Produced by

CBGB On Screen, Disgusting Toilets And All

Wednesday, October 09, 2013

Rupert Grint, who plays Cheetah Chrome of The Dead Boys, in 'CBGB'

CBGB -- the legendary club on the Bowery that closed its doors for good in 2006 -- is finding new life on the silver screen. A new movie simply called “CBGB” paints a grimy-yet-humorous portrait of the club's opening in the 1970s, as well as the concurrent advent of the punk scene in New York. The club's founder, Hilly Kristal, is played by Alan Rickman, and other key figures from the club's heyday -- from Blondie to Sting to Joey Ramone -- are represented as well. 

We talk with the film's director, Randall Miller, as well as Cheetah Chrome -- guitarist for the punk band The Dead Boys, who often played at CBGB and were managed by the club's owner, Hilly Kristal.

 

Randall Miller, on why he wanted to make a movie about CBGB:
There's a generation of kids who don't know how it started, and where it started. The Dead Boys, Television, Ramones, Blondie -- all those great bands. You want to give them due, see how they started. That was important to us.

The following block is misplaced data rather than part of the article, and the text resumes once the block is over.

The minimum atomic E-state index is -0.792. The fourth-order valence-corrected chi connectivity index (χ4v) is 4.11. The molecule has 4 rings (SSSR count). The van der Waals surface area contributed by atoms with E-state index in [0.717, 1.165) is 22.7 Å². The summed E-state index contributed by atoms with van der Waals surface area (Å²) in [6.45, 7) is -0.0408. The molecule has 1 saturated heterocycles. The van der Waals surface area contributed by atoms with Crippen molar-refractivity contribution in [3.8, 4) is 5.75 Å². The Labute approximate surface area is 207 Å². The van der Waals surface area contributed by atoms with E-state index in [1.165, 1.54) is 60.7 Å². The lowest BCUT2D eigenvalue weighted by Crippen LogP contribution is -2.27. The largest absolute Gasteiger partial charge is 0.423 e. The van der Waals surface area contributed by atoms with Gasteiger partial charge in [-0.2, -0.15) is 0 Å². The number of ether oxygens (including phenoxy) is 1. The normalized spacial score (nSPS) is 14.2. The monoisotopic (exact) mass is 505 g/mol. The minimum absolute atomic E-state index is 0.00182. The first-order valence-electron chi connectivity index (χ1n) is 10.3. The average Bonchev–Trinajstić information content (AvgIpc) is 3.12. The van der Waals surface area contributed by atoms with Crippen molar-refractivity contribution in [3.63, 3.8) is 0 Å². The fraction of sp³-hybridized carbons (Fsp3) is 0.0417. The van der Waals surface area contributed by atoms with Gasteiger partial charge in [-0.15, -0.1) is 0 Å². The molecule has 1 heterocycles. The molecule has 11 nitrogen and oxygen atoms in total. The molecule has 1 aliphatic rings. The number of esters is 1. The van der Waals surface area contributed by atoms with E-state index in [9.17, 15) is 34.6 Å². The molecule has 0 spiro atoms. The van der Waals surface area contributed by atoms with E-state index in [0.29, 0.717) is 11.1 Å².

Cheetah Chrome on capturing the ethos of punk:
I think a sense of humor was something the definitely got missed at the time [in the '70s]. Everybody thought it was all nihilism and violence and all that -- it was mostly about humor. It was about ridiculing society and what was going on. We didn't have a whole lot of tact, or good taste, but... 
Miller, on building the "CBGB" set: 
We got to know the folks who are putting on the CBGB Festival, and they had in storage in Williamsburg, they had the bar, the doors, the toilets, everything. So when we built our set we had that all shipped to us in a storage container. And I remember opening up the bar, and it was there.

Guests:

Cheetah Chrome and Randall Miller

Leave a Comment

Register for your own account so you can vote on comments, save your favorites, and more. Learn more.
Please stay on topic, be civil, and be brief.
Email addresses are never displayed, but they are required to confirm your comments. Names are displayed with all comments. We reserve the right to edit any comments posted on this site. Please read the Comment Guidelines before posting. By leaving a comment, you agree to New York Public Radio's Privacy Policy and Terms Of Use.